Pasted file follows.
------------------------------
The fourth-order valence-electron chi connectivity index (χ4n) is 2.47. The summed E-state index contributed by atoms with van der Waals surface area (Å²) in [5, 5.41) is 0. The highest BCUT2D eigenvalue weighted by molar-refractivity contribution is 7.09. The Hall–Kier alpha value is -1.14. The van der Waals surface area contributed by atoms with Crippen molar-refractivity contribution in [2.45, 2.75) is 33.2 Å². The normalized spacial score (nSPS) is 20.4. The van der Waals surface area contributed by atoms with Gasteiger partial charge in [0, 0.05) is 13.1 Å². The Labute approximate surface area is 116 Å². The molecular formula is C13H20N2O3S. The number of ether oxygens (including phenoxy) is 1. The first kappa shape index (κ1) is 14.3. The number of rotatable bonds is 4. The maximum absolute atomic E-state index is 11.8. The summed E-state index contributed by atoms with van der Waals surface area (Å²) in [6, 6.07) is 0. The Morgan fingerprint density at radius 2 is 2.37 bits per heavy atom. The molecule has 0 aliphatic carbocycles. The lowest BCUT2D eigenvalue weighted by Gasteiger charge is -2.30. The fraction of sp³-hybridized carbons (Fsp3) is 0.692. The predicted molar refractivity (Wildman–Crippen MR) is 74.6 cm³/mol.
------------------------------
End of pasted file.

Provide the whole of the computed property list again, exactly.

The fourth-order valence-electron chi connectivity index (χ4n) is 2.47. The summed E-state index contributed by atoms with van der Waals surface area (Å²) in [5, 5.41) is 0. The highest BCUT2D eigenvalue weighted by molar-refractivity contribution is 7.09. The Hall–Kier alpha value is -1.14. The van der Waals surface area contributed by atoms with Crippen molar-refractivity contribution in [2.45, 2.75) is 33.2 Å². The normalized spacial score (nSPS) is 20.4. The van der Waals surface area contributed by atoms with Gasteiger partial charge in [0, 0.05) is 13.1 Å². The Labute approximate surface area is 116 Å². The molecular formula is C13H20N2O3S. The number of ether oxygens (including phenoxy) is 1. The first kappa shape index (κ1) is 14.3. The number of rotatable bonds is 4. The maximum absolute atomic E-state index is 11.8. The summed E-state index contributed by atoms with van der Waals surface area (Å²) in [6, 6.07) is 0. The Morgan fingerprint density at radius 2 is 2.37 bits per heavy atom. The molecule has 0 aliphatic carbocycles. The lowest BCUT2D eigenvalue weighted by Gasteiger charge is -2.30. The fraction of sp³-hybridized carbons (Fsp3) is 0.692. The predicted molar refractivity (Wildman–Crippen MR) is 74.6 cm³/mol.